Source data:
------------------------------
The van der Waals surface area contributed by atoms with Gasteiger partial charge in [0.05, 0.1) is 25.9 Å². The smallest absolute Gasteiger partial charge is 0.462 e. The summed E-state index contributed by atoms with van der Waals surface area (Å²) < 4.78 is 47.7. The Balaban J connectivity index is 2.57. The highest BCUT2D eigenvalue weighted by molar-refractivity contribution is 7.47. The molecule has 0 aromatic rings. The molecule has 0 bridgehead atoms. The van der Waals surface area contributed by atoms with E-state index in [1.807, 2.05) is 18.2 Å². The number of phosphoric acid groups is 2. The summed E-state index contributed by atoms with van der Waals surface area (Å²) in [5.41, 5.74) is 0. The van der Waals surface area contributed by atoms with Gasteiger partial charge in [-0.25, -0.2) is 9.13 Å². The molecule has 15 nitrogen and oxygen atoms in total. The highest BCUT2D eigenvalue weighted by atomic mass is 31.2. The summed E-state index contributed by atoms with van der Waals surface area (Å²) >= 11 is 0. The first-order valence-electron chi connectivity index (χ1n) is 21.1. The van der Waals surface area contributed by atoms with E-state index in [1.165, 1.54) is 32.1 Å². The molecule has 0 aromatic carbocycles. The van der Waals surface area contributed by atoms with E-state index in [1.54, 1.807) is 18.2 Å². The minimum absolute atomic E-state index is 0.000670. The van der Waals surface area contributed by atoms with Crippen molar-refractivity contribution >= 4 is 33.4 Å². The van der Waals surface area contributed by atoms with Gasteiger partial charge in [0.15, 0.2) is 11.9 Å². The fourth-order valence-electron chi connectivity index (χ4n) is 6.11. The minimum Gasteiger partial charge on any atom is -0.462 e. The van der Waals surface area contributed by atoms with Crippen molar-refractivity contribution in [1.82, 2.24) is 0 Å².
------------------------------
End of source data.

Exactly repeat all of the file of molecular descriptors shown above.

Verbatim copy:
The van der Waals surface area contributed by atoms with Gasteiger partial charge in [0.05, 0.1) is 25.9 Å². The smallest absolute Gasteiger partial charge is 0.462 e. The summed E-state index contributed by atoms with van der Waals surface area (Å²) < 4.78 is 47.7. The Balaban J connectivity index is 2.57. The highest BCUT2D eigenvalue weighted by molar-refractivity contribution is 7.47. The molecule has 0 aromatic rings. The molecule has 0 bridgehead atoms. The van der Waals surface area contributed by atoms with E-state index in [1.807, 2.05) is 18.2 Å². The number of phosphoric acid groups is 2. The summed E-state index contributed by atoms with van der Waals surface area (Å²) in [5.41, 5.74) is 0. The van der Waals surface area contributed by atoms with Gasteiger partial charge in [-0.25, -0.2) is 9.13 Å². The molecule has 15 nitrogen and oxygen atoms in total. The highest BCUT2D eigenvalue weighted by atomic mass is 31.2. The summed E-state index contributed by atoms with van der Waals surface area (Å²) >= 11 is 0. The first-order valence-electron chi connectivity index (χ1n) is 21.1. The van der Waals surface area contributed by atoms with E-state index in [1.165, 1.54) is 32.1 Å². The molecule has 0 aromatic carbocycles. The van der Waals surface area contributed by atoms with E-state index in [1.54, 1.807) is 18.2 Å². The minimum absolute atomic E-state index is 0.000670. The van der Waals surface area contributed by atoms with Crippen molar-refractivity contribution >= 4 is 33.4 Å². The van der Waals surface area contributed by atoms with Gasteiger partial charge in [0.15, 0.2) is 11.9 Å². The fourth-order valence-electron chi connectivity index (χ4n) is 6.11. The minimum Gasteiger partial charge on any atom is -0.462 e. The van der Waals surface area contributed by atoms with Crippen molar-refractivity contribution in [1.82, 2.24) is 0 Å².